Back to Glossary Terms

Loan Terms

The contractual obligations of a borrower and lender, as detailed in the loan agreement.


The loan terms are the contractual obligations of a borrower and lender, as detailed in the loan agreement.

Loan terms include but are not limited to the interest rate, conditions under which the interest rate can change and how such changes are determines, loan fees, payment amount and due date, the length of time for repayment, prepayment penalties, use of loan proceeds and lender recourse in the event of default.

Federal law requires that the terms of a loan be disclosed to borrowers before they can be obligated by them.

Loan Terms Explained

Loan terms are the various requirements of a loan that determine the borrower's and lender's financial obligations. Common terms used in conjunction with loan terms are Annual Percentage Rate (APR), principal and length of loan. A good combination of loan terms is simple interest, a low APR and no prepayment penalties.

When you are deciding what kind of loan to get, there are a few things to keep in mind.  Usually the most manageable loans are those with a low APR, low closing costs and those that let you build equity.

Simple interest is a pretty attractive loan term as well, especially if the interest is relatively low.  Simple interest is charged only once, whereas compound interest is more expensive because it can be charged repeatedly-monthly, weekly, even daily-depending on the loan terms.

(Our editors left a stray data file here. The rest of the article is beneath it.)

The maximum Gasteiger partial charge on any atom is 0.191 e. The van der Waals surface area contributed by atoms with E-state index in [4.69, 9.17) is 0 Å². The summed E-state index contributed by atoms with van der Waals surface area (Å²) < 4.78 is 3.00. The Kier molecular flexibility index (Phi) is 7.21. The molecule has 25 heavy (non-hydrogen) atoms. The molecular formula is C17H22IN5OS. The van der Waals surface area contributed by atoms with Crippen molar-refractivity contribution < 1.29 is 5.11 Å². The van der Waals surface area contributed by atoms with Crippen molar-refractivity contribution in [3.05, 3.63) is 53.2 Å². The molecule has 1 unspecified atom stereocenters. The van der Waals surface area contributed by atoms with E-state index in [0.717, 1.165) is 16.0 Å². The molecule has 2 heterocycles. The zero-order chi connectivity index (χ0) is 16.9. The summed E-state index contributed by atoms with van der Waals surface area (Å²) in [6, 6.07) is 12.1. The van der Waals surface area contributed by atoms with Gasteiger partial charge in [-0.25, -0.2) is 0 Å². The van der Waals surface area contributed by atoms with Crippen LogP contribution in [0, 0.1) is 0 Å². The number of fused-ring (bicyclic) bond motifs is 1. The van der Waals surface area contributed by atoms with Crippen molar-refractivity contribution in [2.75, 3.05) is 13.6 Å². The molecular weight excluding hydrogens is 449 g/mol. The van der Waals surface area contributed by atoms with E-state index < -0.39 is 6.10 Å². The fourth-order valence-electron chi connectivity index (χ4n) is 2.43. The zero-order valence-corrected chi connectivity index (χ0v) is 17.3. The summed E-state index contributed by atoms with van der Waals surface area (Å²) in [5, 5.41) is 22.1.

The APR, or annual percentage rate, on loans includes both the interest rate and the fees and charges, such as loan-processing fees and charges for credit-related insurance.  For example, a loan may have an APR of 6 percent but an interest rate of 5.5 percent.  The missing 0.5 percent APR represents fees and charges that you’ll probably pay up front at the closing of the loan.  Your monthly payments will be based on the 5.5 percent rate which is usually compounded monthly.  Check the loan terms of some loan programs you are interested in to see who has the most agreeable APR.

If the loan terms include a prepayment penalty and you are considering accelerating payments to pay off your loan faster, you should probably read the fine print.  Prepayment penalties are charges for repaying your loan within the first few years.  When a loan is repaid early, lenders lose a portion of their projected profits, so to compensate for that potential loss, they might include a prepayment penalty in the loan terms.